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« Mekong Blue | Main | The Chinese Virus »
Saturday
Dec112010

Bubble Life

 

Greetings from a sleepy little town down south along the mighty Mekong,

After finding a pillow and delicious local cold java swimming in a glass you get a hair cut and your ears cleaned.

It's essential, as we've said previously, from China, Vietnam, Cambodia and now Laos to relax.

Sit back close your eyes hearing the whirling overhead fan rotating like helicopter rotor blades over rapid cobalt rivers inside deep forested green jungles, skimming granite mountains, swooping toward rice valleys allowing a thin man with shiny silver tools to clean, vibrate, scrape, identify, probe, assess, magnify, illustrate and remove old historical debris, leaves, brooms, the click-clack of shuttles, blue and yellow butterflies, children's laughter, language acquisition cycles, tonal frequencies, vibrational shifts and so forth.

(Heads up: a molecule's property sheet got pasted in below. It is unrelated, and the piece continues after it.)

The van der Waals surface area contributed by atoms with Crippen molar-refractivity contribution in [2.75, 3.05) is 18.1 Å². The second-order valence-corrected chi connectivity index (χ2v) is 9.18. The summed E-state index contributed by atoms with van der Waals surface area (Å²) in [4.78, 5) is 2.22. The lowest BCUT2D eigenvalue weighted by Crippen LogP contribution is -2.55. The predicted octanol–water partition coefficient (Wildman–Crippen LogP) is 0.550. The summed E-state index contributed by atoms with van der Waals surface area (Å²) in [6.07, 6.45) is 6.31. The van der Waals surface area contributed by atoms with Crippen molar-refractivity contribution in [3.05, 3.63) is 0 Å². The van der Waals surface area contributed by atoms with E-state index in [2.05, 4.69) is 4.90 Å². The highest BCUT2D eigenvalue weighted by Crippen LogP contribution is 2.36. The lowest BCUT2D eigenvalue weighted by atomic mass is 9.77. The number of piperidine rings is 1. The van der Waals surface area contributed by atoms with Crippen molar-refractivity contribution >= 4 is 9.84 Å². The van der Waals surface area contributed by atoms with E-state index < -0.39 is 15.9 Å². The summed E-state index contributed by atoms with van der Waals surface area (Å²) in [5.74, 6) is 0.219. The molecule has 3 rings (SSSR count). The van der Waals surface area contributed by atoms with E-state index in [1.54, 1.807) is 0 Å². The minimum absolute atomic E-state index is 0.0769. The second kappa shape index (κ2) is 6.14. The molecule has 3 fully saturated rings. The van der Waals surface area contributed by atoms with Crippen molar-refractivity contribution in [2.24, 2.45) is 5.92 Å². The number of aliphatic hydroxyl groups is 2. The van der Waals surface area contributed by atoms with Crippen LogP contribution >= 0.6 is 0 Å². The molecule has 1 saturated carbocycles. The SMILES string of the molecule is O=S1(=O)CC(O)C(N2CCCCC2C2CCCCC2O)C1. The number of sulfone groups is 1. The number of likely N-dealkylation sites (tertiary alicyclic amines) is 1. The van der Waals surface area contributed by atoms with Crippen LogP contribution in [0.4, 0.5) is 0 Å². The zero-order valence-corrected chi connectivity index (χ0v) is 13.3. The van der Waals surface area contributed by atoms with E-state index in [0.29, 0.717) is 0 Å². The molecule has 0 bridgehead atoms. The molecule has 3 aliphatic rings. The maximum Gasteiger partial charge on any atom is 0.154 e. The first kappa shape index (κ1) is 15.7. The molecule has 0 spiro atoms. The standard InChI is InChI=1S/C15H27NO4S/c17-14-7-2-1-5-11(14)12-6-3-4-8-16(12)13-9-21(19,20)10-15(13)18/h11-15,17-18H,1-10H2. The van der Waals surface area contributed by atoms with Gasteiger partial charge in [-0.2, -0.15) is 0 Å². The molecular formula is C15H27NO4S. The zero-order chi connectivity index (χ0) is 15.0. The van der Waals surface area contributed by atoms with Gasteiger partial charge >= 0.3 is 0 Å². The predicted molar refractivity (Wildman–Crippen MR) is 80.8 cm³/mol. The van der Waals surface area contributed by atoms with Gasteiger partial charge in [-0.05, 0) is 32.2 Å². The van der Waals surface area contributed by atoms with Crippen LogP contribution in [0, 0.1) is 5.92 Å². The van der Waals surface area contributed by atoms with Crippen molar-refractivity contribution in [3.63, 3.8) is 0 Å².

A new marveLaos gallery is live.

http://tmleonard.squarespace.com/marvelaos/

It contains clouds, art, design, black & white, wats, paper making, rice threshing, weavers, kids and big serious humans.

The Luang Prabang airport has one simple concrete runway. The control tower needs a coat of paint.

There are two gates. A French tourist is worried because their boarding pass has a big number approaching infinity. "We only have two gates," said the serene and helpful girl behind a desk.

"Oh, my goodness," said the tourist holding a can of white paint and a brown sable hair brush.

"I was so worried I wouldn't get home for Christmas. I mean I was feeling so anxious and neurotic and lost and dazed and confused and sullen and tired and suddenly I felt comfortable in a calm way knowing I will realize my vacation dream and paint a control tower at a small airport in Asia." 

"Be a work of art or wear a work of art," said the smiling girl, or, as Picasso asked, "what is color?"

Metta.

Paper is an essential part of Lao life. The art of paper is in the making, using, honoring paper in the community and burning paper to honor ancestors. Artists use white fibers from plant stems to make paper. To soften it they mix it with ash and soak it in wood fired 55 gallon drums. They pound it to a pulp. The woman spreads fibers over a screen. It is dried in the sun and used to create tactile textured paper books, umbrellas, bags, cards, lanterns, envelopes and airport control towers.

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